Wolfgang Reitzle would have never dreamed of letting anyone appoint a styling chief at Premier Automotive Group without exercising his own personal influence.
But when current Mazda President Mark Fields comes to London in July to succeed Reitzle as chairman of Ford's luxury-car division, he will find a new design head, Peter Horbury, already at work. Horbury was named to the job last week.
Formerly chief designer at Volvo, Horbury, 52, reports to Richard Parry-Jones, Ford's product development chief, and J Mays, the company's design boss. Parry-Jones is based in the UK, while Mays is in Dearborn, Michigan, USA.
The new reporting structure may signal diminished autonomy for Premier under Fields' leadership.
Reitzle treated Premier as his personal kingdom. Indeed, ousted Ford CEO Jacques Nasser created the division in 1999 to lure Reitzle back into the auto industry after his departure from BMW.
The changes also signal Premier Automotive Group will be a very different place now that the Nasser-Reitzle era has ended. Under Chairman Bill Ford Jr., Ford is trying to recover traditional values that were lost during Nasser's attempts to reinvent the company.
Reitzle, trained as an engineer, was fanatical about design and product development issues. When he visited the headquarters of Premier Automotive Group's various brands, he spent time in the styling departments, suggesting tweaks to improve the designs. Designers and engineers at Aston Martin, Jaguar, Land Rover and Volvo felt Reitzle intuitively understood what they did.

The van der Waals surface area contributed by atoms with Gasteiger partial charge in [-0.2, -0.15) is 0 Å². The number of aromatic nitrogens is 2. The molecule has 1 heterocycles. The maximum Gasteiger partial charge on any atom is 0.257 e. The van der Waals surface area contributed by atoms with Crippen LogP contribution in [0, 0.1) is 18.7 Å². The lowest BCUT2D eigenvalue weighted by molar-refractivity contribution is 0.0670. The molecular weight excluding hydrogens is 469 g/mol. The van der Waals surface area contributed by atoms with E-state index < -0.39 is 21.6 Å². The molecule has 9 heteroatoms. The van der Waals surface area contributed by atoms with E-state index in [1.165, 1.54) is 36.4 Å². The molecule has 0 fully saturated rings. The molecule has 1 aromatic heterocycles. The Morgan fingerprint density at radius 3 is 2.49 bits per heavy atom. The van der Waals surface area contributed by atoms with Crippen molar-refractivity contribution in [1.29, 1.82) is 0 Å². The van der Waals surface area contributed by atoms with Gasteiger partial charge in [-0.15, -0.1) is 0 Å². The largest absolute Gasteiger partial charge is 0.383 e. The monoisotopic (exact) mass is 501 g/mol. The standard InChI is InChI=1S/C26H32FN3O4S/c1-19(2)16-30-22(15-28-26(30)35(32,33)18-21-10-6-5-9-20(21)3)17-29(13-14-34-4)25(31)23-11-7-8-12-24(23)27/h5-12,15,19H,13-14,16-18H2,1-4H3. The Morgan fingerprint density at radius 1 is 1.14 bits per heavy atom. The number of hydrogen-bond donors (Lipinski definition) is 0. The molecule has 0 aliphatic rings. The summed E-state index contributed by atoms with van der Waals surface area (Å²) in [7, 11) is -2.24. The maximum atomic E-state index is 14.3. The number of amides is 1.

A graduate of Harvard School of Business, Fields comes from a different background. His experience is primarily in marketing and sales. He has led a Mazda turnaround and is very tuned into brand issues, but he lacks Reitzle's engineering and product expertise.
Reitzle, a German, was an outsider to the Ford culture and frequently chafed at the huge company's bureaucracy. But Fields, an American, is a Ford insider who has been carefully groomed for big things.
Fields held his first meetings earlier this month with Robert Dover, chief of the British Premier Automotive Group brands, and William Cosgrove, Premier's vice president and chief financial officer. A source said both came away enthused about their new boss.
Horbury is the second Volvo executive to win a major appointment in Premier. The Premier styling job is a new position. Hans Gustavsson, who had been Volvo's product development chief, was named executive director of commonality programs planning for Premier in December. Both Horbury and Gustavsson are based in the UK.
One Ford source said Reitzle's departure might actually result in more attention being given to product by top Ford officials. In the evolving Premier Automotive Group structure, the individual brands are holding product meetings roughly every three weeks. Reitzle never attended those meetings, but Gustavsson and Parry-Jones attend every one. Parry-Jones is devoting about 50 percent of his time to the Premier brands.
Having outbid Opel to keep Horbury's services, Ford must prove he can serve as a guiding hand to keep the Premier brands dynamic and distinct. What Ford wants to avoid is turning a top designer into the head of a new layer of bureaucracy.